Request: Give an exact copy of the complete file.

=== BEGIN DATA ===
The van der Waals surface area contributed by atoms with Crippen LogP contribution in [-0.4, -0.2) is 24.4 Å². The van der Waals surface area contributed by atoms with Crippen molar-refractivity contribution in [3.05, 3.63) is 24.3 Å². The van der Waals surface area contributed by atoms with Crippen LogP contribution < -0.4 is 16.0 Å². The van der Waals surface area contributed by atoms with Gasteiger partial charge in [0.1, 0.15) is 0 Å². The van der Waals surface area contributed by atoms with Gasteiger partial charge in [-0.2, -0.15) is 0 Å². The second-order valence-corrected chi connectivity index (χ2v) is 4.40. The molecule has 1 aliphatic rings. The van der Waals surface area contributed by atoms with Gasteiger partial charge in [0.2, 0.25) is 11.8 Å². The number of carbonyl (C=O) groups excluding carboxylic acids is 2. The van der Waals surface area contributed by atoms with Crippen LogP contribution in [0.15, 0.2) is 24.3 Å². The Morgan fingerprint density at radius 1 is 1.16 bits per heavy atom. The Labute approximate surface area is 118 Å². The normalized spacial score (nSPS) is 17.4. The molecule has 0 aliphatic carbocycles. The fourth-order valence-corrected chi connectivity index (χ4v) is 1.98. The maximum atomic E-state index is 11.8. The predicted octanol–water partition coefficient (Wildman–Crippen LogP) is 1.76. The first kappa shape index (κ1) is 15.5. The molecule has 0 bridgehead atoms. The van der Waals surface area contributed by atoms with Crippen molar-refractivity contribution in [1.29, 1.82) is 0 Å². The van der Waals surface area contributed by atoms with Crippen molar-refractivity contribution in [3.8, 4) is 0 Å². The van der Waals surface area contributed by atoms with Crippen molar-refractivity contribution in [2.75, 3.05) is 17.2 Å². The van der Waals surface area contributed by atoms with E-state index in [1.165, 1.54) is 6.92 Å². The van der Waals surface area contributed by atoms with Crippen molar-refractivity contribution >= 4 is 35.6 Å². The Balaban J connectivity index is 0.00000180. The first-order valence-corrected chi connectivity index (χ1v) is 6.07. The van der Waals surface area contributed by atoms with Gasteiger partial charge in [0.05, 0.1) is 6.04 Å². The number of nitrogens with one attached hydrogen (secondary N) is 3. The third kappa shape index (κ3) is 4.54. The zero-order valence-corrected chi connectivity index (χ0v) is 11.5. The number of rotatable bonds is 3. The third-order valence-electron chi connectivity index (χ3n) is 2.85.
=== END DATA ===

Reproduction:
The van der Waals surface area contributed by atoms with Crippen LogP contribution in [-0.4, -0.2) is 24.4 Å². The van der Waals surface area contributed by atoms with Crippen molar-refractivity contribution in [3.05, 3.63) is 24.3 Å². The van der Waals surface area contributed by atoms with Crippen LogP contribution < -0.4 is 16.0 Å². The van der Waals surface area contributed by atoms with Gasteiger partial charge in [0.1, 0.15) is 0 Å². The van der Waals surface area contributed by atoms with Gasteiger partial charge in [-0.2, -0.15) is 0 Å². The second-order valence-corrected chi connectivity index (χ2v) is 4.40. The molecule has 1 aliphatic rings. The van der Waals surface area contributed by atoms with Gasteiger partial charge in [0.2, 0.25) is 11.8 Å². The number of carbonyl (C=O) groups excluding carboxylic acids is 2. The van der Waals surface area contributed by atoms with Crippen LogP contribution in [0.15, 0.2) is 24.3 Å². The Morgan fingerprint density at radius 1 is 1.16 bits per heavy atom. The Labute approximate surface area is 118 Å². The normalized spacial score (nSPS) is 17.4. The molecule has 0 aliphatic carbocycles. The fourth-order valence-corrected chi connectivity index (χ4v) is 1.98. The maximum atomic E-state index is 11.8. The predicted octanol–water partition coefficient (Wildman–Crippen LogP) is 1.76. The first kappa shape index (κ1) is 15.5. The molecule has 0 bridgehead atoms. The van der Waals surface area contributed by atoms with Crippen molar-refractivity contribution in [1.29, 1.82) is 0 Å². The van der Waals surface area contributed by atoms with Crippen molar-refractivity contribution in [3.8, 4) is 0 Å². The van der Waals surface area contributed by atoms with Crippen molar-refractivity contribution in [2.75, 3.05) is 17.2 Å². The van der Waals surface area contributed by atoms with E-state index in [1.165, 1.54) is 6.92 Å². The van der Waals surface area contributed by atoms with Crippen molar-refractivity contribution >= 4 is 35.6 Å². The Balaban J connectivity index is 0.00000180. The first-order valence-corrected chi connectivity index (χ1v) is 6.07. The van der Waals surface area contributed by atoms with Gasteiger partial charge in [0.05, 0.1) is 6.04 Å². The number of nitrogens with one attached hydrogen (secondary N) is 3. The third kappa shape index (κ3) is 4.54. The zero-order valence-corrected chi connectivity index (χ0v) is 11.5. The number of rotatable bonds is 3. The third-order valence-electron chi connectivity index (χ3n) is 2.85.